Accordingly, the present invention provides a method for removing scoops of ice cream in an automatic fashion.
The present invention further provides for scooping ice cream while cutting away the container in which the ice cream is packed.
The present invention still further provides an automatic ice cream scooper which fits easily on a work space in a restaurant or store.
The present invention still further provides a device which automatically scoops ice cream by rotating a blade which both removes the ice cream scoop at the same time that the container wall is cut.
This is achieved by providing a refrigerated cabinet for receiving the ice cream container in a vertical orientation, which is allowed to move vertically, but not horizontally, into contact with the slicer arrangement which rotates to remove the wall of the container and scoop the ice cream at the same time.
BRIEF DESCRIPTION OF THE DRAWINGS
The present invention will become more fully understood from the detailed description given hereinbelow and the accompanying drawings, which are given by way of illustration only, and thus are not limitative of the present invention, and wherein:
FIG. 1 is a perspective view of the present invention mounted at a work station;
FIG. 2 is a perspective view showing the inside of the present invention with the door open;
FIG. 3 shows a closer perspective view of the present invention showing details of the slicer;
FIG. 4 shows a closer perspective view of the present invention showing details of the slicer;
FIG. 5 is a perspective view of the motor, slicer and scoop shaper;
FIG. 6 is a close up view of the slicer showing the slicing blade and container shredder;
FIG. 7 is a bottom view of the slicer including the scooper; and
FIG. 8 is a bottom view of the slicer showing ejector.
DESCRIPTION OF THE PREFERRED EMBODIMENTS
Referring now to the drawings wherein like reference numerals designate identical or corresponding parts throughout the several views, and more particularly to FIG. 1, wherein the automatic ice cream scooper of the present invention is shown as 10. The ice cream scooper is placed at a work station 12 as is commonly found in a restaurant or store. The cabinet containing the ice cream scooper is compact so as to fit conveniently on the countertop and below a shelf, so that the ice cream scooper does not take up an inordinate amount of space on the countertop. While the device is shown as being mounted on a countertop at a workstation, it could be also easily mounted elsewhere, such as on a table or even hanging from a wall.
FIG. 2 shows the ice cream scooper of the present invention with the door open showing a number of internal parts. A door 14 is mounted on a cabinet 16, which together form an insulated refrigerated container in order to maintain the ice cream in a frozen condition. A cylinder of ice cream 18 is shown sitting on the countertop, waiting to be installed in the cabinet. The cabinet contains a refrigeration mechanism which can either be part of the cabinet or mounted under the counter or elsewhere in the workstation. Of course, if desired, the refrigeration equipment can be replaced by a cold substance, such as dry ice.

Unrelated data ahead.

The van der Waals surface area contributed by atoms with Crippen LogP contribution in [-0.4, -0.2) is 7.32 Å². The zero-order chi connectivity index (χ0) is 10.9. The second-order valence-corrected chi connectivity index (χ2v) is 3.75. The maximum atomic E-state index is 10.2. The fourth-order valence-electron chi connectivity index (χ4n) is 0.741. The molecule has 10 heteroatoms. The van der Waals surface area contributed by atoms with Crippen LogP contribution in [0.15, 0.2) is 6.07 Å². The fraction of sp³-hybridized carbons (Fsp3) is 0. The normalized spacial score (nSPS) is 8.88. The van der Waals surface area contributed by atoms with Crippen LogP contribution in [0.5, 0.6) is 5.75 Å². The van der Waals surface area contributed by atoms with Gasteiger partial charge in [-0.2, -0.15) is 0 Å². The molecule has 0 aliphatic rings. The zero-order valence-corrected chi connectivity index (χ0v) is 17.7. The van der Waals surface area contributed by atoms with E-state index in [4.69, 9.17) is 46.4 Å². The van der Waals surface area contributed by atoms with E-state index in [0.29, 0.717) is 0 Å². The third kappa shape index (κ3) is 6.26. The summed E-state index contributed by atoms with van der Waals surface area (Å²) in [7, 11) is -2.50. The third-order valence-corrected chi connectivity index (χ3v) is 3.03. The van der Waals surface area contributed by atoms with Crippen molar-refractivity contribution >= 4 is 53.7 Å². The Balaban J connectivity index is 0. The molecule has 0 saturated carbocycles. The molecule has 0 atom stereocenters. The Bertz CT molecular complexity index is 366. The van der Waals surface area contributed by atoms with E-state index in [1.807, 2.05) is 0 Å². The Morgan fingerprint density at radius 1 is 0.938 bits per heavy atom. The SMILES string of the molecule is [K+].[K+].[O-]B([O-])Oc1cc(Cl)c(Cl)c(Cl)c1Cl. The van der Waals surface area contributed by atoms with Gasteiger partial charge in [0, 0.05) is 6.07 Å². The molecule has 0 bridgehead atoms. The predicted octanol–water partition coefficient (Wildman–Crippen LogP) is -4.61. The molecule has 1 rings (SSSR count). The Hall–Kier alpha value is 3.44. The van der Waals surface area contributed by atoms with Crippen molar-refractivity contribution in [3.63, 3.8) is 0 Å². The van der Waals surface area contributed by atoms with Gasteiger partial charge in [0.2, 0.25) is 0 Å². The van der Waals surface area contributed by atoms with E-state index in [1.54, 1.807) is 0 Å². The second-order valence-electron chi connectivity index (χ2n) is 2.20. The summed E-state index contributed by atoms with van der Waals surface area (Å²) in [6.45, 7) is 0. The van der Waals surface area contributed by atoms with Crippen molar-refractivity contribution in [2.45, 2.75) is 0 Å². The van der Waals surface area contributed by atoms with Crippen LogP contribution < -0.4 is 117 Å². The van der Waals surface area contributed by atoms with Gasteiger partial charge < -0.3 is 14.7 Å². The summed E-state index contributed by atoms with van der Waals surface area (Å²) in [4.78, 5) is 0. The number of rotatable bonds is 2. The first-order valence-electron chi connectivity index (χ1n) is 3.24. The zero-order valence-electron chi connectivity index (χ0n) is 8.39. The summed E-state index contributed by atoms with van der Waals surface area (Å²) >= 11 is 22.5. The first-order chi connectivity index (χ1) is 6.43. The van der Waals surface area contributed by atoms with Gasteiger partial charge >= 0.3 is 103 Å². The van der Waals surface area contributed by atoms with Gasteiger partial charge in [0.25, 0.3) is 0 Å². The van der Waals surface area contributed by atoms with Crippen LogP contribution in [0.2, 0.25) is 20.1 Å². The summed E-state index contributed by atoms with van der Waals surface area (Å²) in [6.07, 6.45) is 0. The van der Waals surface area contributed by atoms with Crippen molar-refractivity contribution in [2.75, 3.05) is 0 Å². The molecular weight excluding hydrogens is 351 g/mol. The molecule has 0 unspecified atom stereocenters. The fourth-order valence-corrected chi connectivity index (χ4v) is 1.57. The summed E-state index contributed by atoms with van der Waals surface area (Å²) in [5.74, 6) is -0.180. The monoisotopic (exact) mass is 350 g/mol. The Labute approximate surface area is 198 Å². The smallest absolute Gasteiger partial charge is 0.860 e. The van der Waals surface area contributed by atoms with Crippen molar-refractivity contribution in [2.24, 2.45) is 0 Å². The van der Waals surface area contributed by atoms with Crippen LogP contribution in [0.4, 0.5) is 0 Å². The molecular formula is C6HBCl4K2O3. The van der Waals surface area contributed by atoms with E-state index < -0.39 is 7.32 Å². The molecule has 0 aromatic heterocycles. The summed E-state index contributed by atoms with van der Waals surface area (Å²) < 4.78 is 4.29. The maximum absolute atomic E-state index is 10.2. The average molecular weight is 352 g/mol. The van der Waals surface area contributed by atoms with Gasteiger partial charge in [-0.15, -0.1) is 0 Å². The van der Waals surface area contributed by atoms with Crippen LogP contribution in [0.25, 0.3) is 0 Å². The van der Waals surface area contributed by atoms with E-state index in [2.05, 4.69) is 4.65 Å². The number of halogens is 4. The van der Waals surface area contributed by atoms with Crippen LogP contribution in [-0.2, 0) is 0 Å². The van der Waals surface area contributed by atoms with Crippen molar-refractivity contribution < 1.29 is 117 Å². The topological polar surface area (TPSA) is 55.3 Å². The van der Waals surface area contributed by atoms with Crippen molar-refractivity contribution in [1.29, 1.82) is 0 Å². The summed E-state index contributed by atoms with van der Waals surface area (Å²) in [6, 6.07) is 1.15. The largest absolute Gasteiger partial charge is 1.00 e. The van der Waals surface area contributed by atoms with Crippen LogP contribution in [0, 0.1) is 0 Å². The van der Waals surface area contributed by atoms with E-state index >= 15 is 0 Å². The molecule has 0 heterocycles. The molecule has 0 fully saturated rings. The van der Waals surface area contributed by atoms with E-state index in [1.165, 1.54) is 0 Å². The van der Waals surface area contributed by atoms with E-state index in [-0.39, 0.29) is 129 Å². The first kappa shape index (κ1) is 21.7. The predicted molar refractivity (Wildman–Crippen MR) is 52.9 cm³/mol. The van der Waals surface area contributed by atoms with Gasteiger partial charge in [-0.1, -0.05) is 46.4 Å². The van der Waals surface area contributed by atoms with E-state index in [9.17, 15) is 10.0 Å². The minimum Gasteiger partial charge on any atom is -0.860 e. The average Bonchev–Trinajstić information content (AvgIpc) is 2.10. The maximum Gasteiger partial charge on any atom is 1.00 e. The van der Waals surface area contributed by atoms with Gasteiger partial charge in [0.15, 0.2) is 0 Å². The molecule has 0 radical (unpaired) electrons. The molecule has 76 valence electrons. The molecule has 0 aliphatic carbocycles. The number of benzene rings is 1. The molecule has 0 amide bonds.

As seen in FIGS. 2 and 3, the mechanism for slicing ice cream includes a guideplate 20 which has a central hole for receiving the ice cream container. Mounted on the bottom edge of the plate are rollers 21 which are free to rotate about an axle. Each axle is perpendicular to the radial direction of the central hole in the plate. Thus, when the cylindrical container is placed in the hole, the rollers support the wall of the container and allow it to move in the vertical direction, but do not allow it to move in the circumferential direction. The rollers are made of rubber so as to obtain good traction against the cylindrical wall.
A slicer apparatus 22 receives the bottom of the ice cream container. The slicer is mounted on a shaft connected to a motor 28 for rotation therewith. Since the container is prevented from rotating by the rollers 21, when the motor rotates, the slicer moves against the surface of the ice cream in the container which is fixed in the rotational direction. The motor is a standard gear motor that provides a low speed with high torque required to cut through the ice cream mix. When the motor rotates through 360 degrees, a sensor detects its position and counts one full rotation. If only one scoop is desired, the motor stops. If more than one scoop is desired, the motor continues and stops when the requisite number of scoops has been processed.
A drip tray 24 is formed as a horizontal plate to collect any material which falls from the ice cream container, so as to prevent it from falling into the motor. The drip tray may have an incline, if desired in order to force any received materials to one side for collection. A scoop chute 26 is mounted on the drip tray. The chute receives the ice cream scoops and allows them to move to an exit chute 30 which is mounted in the door. The scoop chute may be merely a gravity chute, but preferably is a motor-driven conveyor to carry the scoop toward the exit chute.